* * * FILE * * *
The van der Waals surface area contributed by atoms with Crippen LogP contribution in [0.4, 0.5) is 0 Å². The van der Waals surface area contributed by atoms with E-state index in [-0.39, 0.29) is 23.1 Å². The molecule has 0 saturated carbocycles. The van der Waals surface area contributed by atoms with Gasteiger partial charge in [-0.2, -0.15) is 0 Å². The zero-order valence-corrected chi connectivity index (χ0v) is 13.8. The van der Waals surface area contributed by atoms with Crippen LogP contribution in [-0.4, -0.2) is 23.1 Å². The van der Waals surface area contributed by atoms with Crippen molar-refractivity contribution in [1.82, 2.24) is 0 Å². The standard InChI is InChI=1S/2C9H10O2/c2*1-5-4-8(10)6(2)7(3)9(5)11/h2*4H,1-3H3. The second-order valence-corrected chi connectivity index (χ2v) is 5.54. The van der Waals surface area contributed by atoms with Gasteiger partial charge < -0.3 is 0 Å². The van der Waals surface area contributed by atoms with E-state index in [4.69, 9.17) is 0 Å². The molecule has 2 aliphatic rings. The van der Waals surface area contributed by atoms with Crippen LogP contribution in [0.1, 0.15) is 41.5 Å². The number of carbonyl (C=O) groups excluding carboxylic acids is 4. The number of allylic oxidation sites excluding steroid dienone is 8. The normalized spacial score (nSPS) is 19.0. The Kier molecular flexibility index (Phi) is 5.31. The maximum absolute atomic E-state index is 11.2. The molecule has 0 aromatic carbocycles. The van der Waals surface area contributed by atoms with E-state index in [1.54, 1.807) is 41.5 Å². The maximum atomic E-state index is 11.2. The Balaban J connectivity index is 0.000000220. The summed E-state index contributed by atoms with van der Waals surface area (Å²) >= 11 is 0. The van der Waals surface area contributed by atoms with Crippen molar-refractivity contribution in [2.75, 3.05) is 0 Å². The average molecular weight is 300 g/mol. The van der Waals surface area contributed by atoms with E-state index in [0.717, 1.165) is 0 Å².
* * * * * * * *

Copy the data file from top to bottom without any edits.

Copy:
The van der Waals surface area contributed by atoms with Crippen LogP contribution in [0.4, 0.5) is 0 Å². The van der Waals surface area contributed by atoms with E-state index in [-0.39, 0.29) is 23.1 Å². The molecule has 0 saturated carbocycles. The van der Waals surface area contributed by atoms with Gasteiger partial charge in [-0.2, -0.15) is 0 Å². The zero-order valence-corrected chi connectivity index (χ0v) is 13.8. The van der Waals surface area contributed by atoms with Crippen LogP contribution in [-0.4, -0.2) is 23.1 Å². The van der Waals surface area contributed by atoms with Crippen molar-refractivity contribution in [1.82, 2.24) is 0 Å². The standard InChI is InChI=1S/2C9H10O2/c2*1-5-4-8(10)6(2)7(3)9(5)11/h2*4H,1-3H3. The second-order valence-corrected chi connectivity index (χ2v) is 5.54. The van der Waals surface area contributed by atoms with Gasteiger partial charge < -0.3 is 0 Å². The van der Waals surface area contributed by atoms with E-state index in [4.69, 9.17) is 0 Å². The molecule has 2 aliphatic rings. The van der Waals surface area contributed by atoms with Crippen LogP contribution in [0.1, 0.15) is 41.5 Å². The number of carbonyl (C=O) groups excluding carboxylic acids is 4. The number of allylic oxidation sites excluding steroid dienone is 8. The normalized spacial score (nSPS) is 19.0. The Kier molecular flexibility index (Phi) is 5.31. The maximum absolute atomic E-state index is 11.2. The molecule has 0 aromatic carbocycles. The van der Waals surface area contributed by atoms with E-state index in [1.54, 1.807) is 41.5 Å². The maximum atomic E-state index is 11.2. The Balaban J connectivity index is 0.000000220. The summed E-state index contributed by atoms with van der Waals surface area (Å²) >= 11 is 0. The van der Waals surface area contributed by atoms with Crippen molar-refractivity contribution in [2.75, 3.05) is 0 Å². The average molecular weight is 300 g/mol. The van der Waals surface area contributed by atoms with E-state index in [0.717, 1.165) is 0 Å².